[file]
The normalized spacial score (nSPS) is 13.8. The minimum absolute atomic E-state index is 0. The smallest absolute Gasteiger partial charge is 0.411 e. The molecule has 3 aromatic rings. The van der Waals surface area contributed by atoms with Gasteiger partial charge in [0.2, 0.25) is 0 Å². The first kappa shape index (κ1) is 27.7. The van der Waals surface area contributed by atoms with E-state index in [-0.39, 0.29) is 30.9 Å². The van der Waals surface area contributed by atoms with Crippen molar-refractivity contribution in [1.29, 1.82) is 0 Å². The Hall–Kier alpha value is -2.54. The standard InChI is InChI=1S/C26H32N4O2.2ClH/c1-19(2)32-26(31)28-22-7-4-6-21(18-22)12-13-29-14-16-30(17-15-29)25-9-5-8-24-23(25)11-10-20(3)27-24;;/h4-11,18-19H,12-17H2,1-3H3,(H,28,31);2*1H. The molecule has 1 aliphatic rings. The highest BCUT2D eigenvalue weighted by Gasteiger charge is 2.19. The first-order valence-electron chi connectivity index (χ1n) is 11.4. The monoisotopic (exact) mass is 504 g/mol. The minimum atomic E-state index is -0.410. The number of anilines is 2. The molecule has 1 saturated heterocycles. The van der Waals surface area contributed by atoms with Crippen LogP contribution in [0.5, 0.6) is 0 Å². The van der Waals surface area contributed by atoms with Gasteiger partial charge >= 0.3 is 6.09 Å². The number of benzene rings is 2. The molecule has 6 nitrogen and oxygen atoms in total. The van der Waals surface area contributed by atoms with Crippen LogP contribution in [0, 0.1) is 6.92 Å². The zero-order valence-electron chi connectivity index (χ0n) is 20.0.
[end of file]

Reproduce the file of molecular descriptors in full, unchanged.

The normalized spacial score (nSPS) is 13.8. The minimum absolute atomic E-state index is 0. The smallest absolute Gasteiger partial charge is 0.411 e. The molecule has 3 aromatic rings. The van der Waals surface area contributed by atoms with Gasteiger partial charge in [0.2, 0.25) is 0 Å². The first kappa shape index (κ1) is 27.7. The van der Waals surface area contributed by atoms with E-state index in [-0.39, 0.29) is 30.9 Å². The van der Waals surface area contributed by atoms with Crippen molar-refractivity contribution in [1.29, 1.82) is 0 Å². The Hall–Kier alpha value is -2.54. The standard InChI is InChI=1S/C26H32N4O2.2ClH/c1-19(2)32-26(31)28-22-7-4-6-21(18-22)12-13-29-14-16-30(17-15-29)25-9-5-8-24-23(25)11-10-20(3)27-24;;/h4-11,18-19H,12-17H2,1-3H3,(H,28,31);2*1H. The molecule has 1 aliphatic rings. The highest BCUT2D eigenvalue weighted by Gasteiger charge is 2.19. The first-order valence-electron chi connectivity index (χ1n) is 11.4. The monoisotopic (exact) mass is 504 g/mol. The minimum atomic E-state index is -0.410. The number of anilines is 2. The molecule has 1 saturated heterocycles. The van der Waals surface area contributed by atoms with Crippen LogP contribution in [0.5, 0.6) is 0 Å². The van der Waals surface area contributed by atoms with Gasteiger partial charge >= 0.3 is 6.09 Å². The number of benzene rings is 2. The molecule has 6 nitrogen and oxygen atoms in total. The van der Waals surface area contributed by atoms with Crippen LogP contribution in [0, 0.1) is 6.92 Å². The zero-order valence-electron chi connectivity index (χ0n) is 20.0.